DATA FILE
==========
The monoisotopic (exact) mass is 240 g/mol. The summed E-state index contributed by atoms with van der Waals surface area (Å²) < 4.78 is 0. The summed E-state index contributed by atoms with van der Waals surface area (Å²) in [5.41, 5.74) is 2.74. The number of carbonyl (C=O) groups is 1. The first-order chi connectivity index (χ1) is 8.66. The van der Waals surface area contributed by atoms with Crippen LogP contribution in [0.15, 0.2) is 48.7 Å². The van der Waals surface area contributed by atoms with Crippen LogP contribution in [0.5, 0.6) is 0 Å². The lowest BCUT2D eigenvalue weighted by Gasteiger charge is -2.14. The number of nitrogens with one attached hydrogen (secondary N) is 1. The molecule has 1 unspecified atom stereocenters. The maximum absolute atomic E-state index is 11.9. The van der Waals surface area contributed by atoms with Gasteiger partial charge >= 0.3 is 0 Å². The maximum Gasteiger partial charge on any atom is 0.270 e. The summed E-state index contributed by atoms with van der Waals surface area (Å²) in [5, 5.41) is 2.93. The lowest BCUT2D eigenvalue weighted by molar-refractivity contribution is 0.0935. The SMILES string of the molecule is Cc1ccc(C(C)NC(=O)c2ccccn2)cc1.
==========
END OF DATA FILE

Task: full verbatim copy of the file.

The monoisotopic (exact) mass is 240 g/mol. The summed E-state index contributed by atoms with van der Waals surface area (Å²) < 4.78 is 0. The summed E-state index contributed by atoms with van der Waals surface area (Å²) in [5.41, 5.74) is 2.74. The number of carbonyl (C=O) groups is 1. The first-order chi connectivity index (χ1) is 8.66. The van der Waals surface area contributed by atoms with Crippen LogP contribution in [0.15, 0.2) is 48.7 Å². The van der Waals surface area contributed by atoms with Crippen LogP contribution in [0.5, 0.6) is 0 Å². The lowest BCUT2D eigenvalue weighted by Gasteiger charge is -2.14. The number of nitrogens with one attached hydrogen (secondary N) is 1. The molecule has 1 unspecified atom stereocenters. The maximum absolute atomic E-state index is 11.9. The van der Waals surface area contributed by atoms with Gasteiger partial charge >= 0.3 is 0 Å². The maximum Gasteiger partial charge on any atom is 0.270 e. The summed E-state index contributed by atoms with van der Waals surface area (Å²) in [5, 5.41) is 2.93. The lowest BCUT2D eigenvalue weighted by molar-refractivity contribution is 0.0935. The SMILES string of the molecule is Cc1ccc(C(C)NC(=O)c2ccccn2)cc1.